rc-am rcollins at
Tue Apr 6 22:41:03 PDT 1999

hi Kelly,

I pretty much agree with what you've said on the treanor article.

I think this leads him to pass over some important things. what I would have liked from an analysis of this kind was attention to the contradictions of liberalism, and therein an analysis of nation-states, genocide conventions, the historical relation between regicide and genocide as privileged codes of criminality whose historical premises are often forgotten in discussions.

I think the issue of genocide conventions as self-constraining laws in the case of, say colonial nation states such as the Australian one in relation to indigenous peoples, is an important one. there is currently a landmark case before the courts to compensate people who as children were taken away from their homes to be trained as domestics or pastoral workers. most of those who were taken away were deemed as 'half-caste aborigines', hence the state saw them as 'capable of being assimilated'. now, do we apply the genocide conventions here, or do we see this as a state prepared to assimilate people on condition of them being disciplined workers, or do we see it as a combination of both since the state regarded the 'problem' of indigenous people to be, specifically, their genetic predisposition against disciplined work, one which could be ameliorated via the removal of 'half castes' to be trained as good little workers.

I prefer the last. the problem I have with the first is that it lets liberalism off the hook. the policy of removal was a policy worked out in the heat of progressive liberalism, not nazism. what is being denied is not the power of the (neo) liberal state, but rather the need for a (neo) liberal state *today* is being affirmed through the application of the genocide convention. the real conditions of the policy of removal are being effaced in applause for the possibilities of liberal state policy. hence, which is why I would at least have preferred a discussion by treanor of the contradictions of liberalism (capitalism). the problem I have with the second is it does not even try to comprehend why racialisation of capitalist discipline is such an important feature of state policy.

I guess I found treanor's essay interesting for the reason that he prompts us, well me perhaps, to think about what we might forget when we apply the conventions and reasoning of the genocide conventions. moreover, it reminded me that simply because a word is invested with privileged horror in a certain period does not mean that this process of investment should not be scrutinized or used by the left without doing so.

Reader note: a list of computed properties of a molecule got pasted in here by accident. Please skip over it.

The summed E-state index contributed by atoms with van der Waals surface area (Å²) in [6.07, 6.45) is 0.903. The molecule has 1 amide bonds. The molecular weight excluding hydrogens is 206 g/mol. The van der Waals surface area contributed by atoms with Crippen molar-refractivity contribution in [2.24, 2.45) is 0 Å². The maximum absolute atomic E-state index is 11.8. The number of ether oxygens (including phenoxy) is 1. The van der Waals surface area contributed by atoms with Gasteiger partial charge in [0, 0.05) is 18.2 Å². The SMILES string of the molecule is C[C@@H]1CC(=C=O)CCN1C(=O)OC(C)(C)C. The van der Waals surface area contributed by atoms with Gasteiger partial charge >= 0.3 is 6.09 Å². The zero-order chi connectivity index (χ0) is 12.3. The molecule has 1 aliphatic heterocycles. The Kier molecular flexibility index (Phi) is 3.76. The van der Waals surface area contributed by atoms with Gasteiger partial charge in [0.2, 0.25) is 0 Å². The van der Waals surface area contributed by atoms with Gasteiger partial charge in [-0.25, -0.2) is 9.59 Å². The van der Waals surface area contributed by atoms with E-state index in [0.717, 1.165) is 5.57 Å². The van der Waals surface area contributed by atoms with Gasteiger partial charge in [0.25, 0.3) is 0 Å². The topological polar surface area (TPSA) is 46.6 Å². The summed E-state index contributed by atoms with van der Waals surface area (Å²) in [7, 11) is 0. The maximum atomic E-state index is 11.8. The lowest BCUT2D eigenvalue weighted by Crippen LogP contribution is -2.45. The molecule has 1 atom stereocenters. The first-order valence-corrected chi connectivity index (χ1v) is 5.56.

the essay is quite complex, and I still need to re-read it. but I thought that it was important that he made the link between genocide conventions and nationalism. and, given that, it doesn't exclude an analysis of the aforementioned kind.


>I read through this article & looked at a couple of the linked articles by
>Treanor, too, and have a couple of quick thoughts offhand. His look at
>genocide by "analogy to the historic crime of regicide" is an interesting
>take, I thought. He is right that at least those aspects of the law of
>genocide which prohibit the elimination of nation-states are conservative.
>isn't specific on where his non-nationalist autonomous or sovereign spaces
>could be without coercing current residents, although he specifies that no
>one would be forced to live in such a place. He also doesn't really deal
>with the inequalities of power between nations and the possibility that
>only the Genocide Convention but also the International Covenant of the
>Rights of Indeigeous Nations, to which he also objects, are self-denying
>ordinances insofar as stronger states actually bind themselves not to
>overpower smaller states or nations and abide by such rules. And his list
>possible policies of a "future European state" such as compulsory
>multilingualism, etc., reads almost like it might have come from the civil
>service regulations of the "k.u.k." (Habsburg, Austro-Hungarian) state
>institutions of the early part of this century. But his larger point,
>the restriction of legitimate state formation to nations should be
>questioned, is valid.
>K. Mickey

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